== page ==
Foundation scholar made AAH Fellow

November 29, 2013

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Emeritus Professor Horst Ruthrof finds time to think on the Indian Ocean.

Emeritus Professor Horst Ruthrof has been elected as a Fellow of the Australian Academy of the Humanities (AAH), among the highest honours in the Humanities in Australia.

Recognised as one of the nation’s leading literary theorists and philosophers of language, Professor Ruthrof helped establish the Literature Program at Murdoch University and has been a distinguished supervisor of more than 35 postgraduate students, nurturing a generation of young academics.

Professor Ruthrof said the election was an honour.

“It is gratifying to be recognised for my research work and for representing Australia as an international voice in the fields of Literature and Philosophy,” he said.

“I am proud of my research, teaching and record of successfully completing post-graduate students, as well as launching a Literature Program which has produced a dynamic generation of notable scholars.”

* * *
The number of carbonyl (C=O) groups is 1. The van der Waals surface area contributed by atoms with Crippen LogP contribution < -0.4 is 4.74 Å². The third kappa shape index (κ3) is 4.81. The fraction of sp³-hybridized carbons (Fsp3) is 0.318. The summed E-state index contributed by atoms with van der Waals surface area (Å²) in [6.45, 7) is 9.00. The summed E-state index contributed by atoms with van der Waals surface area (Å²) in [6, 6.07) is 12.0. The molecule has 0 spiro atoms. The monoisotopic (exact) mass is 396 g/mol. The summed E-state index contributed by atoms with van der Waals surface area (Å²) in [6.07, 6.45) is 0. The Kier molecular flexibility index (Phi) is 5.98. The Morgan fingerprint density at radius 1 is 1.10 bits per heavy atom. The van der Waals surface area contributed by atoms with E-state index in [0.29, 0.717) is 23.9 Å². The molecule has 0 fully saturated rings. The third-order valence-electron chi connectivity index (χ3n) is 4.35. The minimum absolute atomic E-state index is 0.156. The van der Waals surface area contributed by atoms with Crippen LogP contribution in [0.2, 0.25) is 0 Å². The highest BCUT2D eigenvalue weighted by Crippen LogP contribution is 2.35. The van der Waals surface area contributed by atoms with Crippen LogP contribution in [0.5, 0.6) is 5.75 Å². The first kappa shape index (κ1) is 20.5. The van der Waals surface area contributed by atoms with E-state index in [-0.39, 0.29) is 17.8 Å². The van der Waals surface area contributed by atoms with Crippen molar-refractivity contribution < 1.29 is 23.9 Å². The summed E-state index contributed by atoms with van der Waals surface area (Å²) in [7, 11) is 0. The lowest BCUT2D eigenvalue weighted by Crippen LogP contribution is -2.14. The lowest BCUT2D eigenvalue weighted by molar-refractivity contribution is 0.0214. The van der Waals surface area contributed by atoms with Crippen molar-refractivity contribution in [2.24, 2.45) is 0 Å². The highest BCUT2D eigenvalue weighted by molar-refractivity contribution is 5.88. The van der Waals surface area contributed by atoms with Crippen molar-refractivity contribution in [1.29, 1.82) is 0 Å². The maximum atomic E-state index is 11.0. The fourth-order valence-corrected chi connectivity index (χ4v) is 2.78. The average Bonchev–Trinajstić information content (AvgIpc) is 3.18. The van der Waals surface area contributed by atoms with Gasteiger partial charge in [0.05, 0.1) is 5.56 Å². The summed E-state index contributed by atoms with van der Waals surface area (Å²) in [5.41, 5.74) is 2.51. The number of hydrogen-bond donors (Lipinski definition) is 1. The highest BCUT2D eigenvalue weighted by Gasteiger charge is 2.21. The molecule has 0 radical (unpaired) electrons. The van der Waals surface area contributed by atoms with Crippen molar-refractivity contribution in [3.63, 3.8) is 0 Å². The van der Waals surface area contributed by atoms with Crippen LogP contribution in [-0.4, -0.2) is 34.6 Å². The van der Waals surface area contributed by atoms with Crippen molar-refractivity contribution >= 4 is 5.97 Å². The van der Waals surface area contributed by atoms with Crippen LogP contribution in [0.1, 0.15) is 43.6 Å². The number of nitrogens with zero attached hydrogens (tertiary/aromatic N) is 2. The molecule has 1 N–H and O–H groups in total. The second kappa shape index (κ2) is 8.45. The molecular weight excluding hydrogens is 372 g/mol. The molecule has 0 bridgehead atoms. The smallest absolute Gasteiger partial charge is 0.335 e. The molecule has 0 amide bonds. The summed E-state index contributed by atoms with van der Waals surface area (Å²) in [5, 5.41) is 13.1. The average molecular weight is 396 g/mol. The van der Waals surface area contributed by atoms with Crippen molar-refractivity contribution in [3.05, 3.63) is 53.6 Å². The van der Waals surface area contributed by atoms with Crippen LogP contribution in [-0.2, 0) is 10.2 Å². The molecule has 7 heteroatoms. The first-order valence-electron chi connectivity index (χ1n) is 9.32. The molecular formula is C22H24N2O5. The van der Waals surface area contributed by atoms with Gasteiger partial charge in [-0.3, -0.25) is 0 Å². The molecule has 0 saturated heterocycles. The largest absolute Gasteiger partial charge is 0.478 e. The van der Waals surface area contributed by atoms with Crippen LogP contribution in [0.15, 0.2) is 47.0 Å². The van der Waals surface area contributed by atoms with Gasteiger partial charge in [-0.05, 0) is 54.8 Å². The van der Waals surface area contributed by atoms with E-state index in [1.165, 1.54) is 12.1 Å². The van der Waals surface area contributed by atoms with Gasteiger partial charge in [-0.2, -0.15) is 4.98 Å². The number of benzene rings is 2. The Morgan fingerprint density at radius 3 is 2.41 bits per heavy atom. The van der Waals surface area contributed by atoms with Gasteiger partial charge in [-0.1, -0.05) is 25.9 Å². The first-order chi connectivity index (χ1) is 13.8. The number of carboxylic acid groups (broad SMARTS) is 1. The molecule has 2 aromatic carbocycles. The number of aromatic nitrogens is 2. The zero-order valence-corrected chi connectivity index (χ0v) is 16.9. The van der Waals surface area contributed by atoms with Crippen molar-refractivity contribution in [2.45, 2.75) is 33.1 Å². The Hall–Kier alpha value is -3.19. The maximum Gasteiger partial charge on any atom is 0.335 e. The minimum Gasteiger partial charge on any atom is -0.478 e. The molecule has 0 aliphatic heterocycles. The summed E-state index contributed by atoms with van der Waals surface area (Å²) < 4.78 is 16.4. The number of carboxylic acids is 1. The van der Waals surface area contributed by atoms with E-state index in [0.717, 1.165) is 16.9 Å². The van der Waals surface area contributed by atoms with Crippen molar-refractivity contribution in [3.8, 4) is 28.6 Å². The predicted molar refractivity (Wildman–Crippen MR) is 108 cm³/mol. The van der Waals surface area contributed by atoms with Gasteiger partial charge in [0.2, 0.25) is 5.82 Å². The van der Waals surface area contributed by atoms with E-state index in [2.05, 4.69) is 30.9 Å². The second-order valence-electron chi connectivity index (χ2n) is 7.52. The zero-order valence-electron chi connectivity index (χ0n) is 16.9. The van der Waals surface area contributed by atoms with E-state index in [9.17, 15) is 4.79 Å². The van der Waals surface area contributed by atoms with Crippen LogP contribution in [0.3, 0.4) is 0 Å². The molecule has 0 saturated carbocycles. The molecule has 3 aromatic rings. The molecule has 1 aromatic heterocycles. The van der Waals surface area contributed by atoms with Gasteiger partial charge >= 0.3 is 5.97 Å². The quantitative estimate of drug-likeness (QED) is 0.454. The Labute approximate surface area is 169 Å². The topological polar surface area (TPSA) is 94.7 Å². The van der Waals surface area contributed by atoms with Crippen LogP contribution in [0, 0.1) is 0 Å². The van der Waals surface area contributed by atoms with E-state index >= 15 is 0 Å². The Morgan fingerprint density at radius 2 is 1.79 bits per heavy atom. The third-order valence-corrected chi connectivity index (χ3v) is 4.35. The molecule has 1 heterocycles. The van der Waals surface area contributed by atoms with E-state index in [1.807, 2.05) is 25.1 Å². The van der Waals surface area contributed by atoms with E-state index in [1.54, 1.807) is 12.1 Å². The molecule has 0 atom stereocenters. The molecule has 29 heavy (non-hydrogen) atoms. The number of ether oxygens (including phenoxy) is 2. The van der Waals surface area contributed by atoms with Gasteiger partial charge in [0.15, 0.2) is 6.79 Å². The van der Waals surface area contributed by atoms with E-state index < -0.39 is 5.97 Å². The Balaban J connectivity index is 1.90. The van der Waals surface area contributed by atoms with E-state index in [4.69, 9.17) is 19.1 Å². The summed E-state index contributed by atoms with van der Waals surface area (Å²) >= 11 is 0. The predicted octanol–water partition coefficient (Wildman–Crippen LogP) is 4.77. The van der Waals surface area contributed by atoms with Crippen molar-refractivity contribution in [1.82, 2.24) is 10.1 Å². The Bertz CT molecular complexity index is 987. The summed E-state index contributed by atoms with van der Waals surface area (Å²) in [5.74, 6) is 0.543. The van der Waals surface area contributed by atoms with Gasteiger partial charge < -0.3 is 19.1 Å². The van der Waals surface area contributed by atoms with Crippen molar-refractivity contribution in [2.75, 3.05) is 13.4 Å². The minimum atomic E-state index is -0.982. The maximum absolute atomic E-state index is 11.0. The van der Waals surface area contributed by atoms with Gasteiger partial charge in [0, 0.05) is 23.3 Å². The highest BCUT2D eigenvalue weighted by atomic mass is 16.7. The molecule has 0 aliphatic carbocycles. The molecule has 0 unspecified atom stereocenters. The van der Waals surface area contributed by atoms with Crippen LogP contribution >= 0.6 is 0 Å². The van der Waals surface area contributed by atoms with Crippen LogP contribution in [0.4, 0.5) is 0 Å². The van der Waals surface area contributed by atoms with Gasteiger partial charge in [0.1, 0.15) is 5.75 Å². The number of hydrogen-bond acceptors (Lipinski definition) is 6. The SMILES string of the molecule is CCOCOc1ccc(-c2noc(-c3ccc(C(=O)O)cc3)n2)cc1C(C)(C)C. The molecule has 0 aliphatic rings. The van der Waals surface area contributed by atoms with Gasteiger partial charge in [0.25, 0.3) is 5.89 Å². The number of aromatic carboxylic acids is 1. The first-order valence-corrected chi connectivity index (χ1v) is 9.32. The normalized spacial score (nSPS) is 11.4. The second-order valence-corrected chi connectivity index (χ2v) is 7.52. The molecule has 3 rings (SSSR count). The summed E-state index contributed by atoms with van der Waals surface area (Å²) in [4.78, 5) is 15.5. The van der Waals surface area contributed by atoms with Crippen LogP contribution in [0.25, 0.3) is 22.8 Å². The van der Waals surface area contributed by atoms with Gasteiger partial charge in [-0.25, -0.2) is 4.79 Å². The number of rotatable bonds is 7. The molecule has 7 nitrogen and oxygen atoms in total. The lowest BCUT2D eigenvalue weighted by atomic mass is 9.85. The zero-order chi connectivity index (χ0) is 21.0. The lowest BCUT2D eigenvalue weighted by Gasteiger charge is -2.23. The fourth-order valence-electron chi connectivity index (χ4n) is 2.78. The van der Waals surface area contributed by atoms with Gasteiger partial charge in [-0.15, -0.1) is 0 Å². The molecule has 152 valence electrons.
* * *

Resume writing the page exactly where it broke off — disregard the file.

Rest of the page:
“Despite humble origins, we have seated more Chairs nationally and internationally in the Humanities than the majority of leading universities in Australia.”

Professor Ruthrof said joining Murdoch University as Foundation staff was the highlight of his career.

“The first five years in particular were incredibly inspiring, with all members of staff running on pure adrenaline, creating this new venture on a sandy pine plantation,” he said.

“I recall starting with tutorials, sitting on the sand with a mix of students – half school leavers and half mature-age. We had some wonderful debates.

“This spirit carried on in the corridors of the arts building, which were lively with creativity and wit. The place thrived on critical exchange. It was a wonderful and highly productive time for the Humanities and for us as academics.”

Professor Ruthrof said another highlight was establishing the Philosophy Program in 1990 and leading it as its first Chair.

“Murdoch University had been founded with philosophy embedded in all areas, running from the Humanities through to the Veterinary School,” he said.

“By the late 1980s, certain pressures were coming to bear on the higher education sector and we felt the need and opportunity to create a Philosophy program in its own right, which I’m happy to say, continues to thrive to this day.”

Professor Ruthrof retired as an Emeritus Professor in 2004, but has maintained close ties with the University, recently giving the opening address at the 2013 Philosophy Colloquium.

“I retired with the intention of sailing my 42-foot catamaran to Europe, but this ultimately turned into modest journeys along the Australian coast,” he said.

“I continue to research and to publish, which is my retirement contribution to Murdoch University for giving me a wonderful career.”

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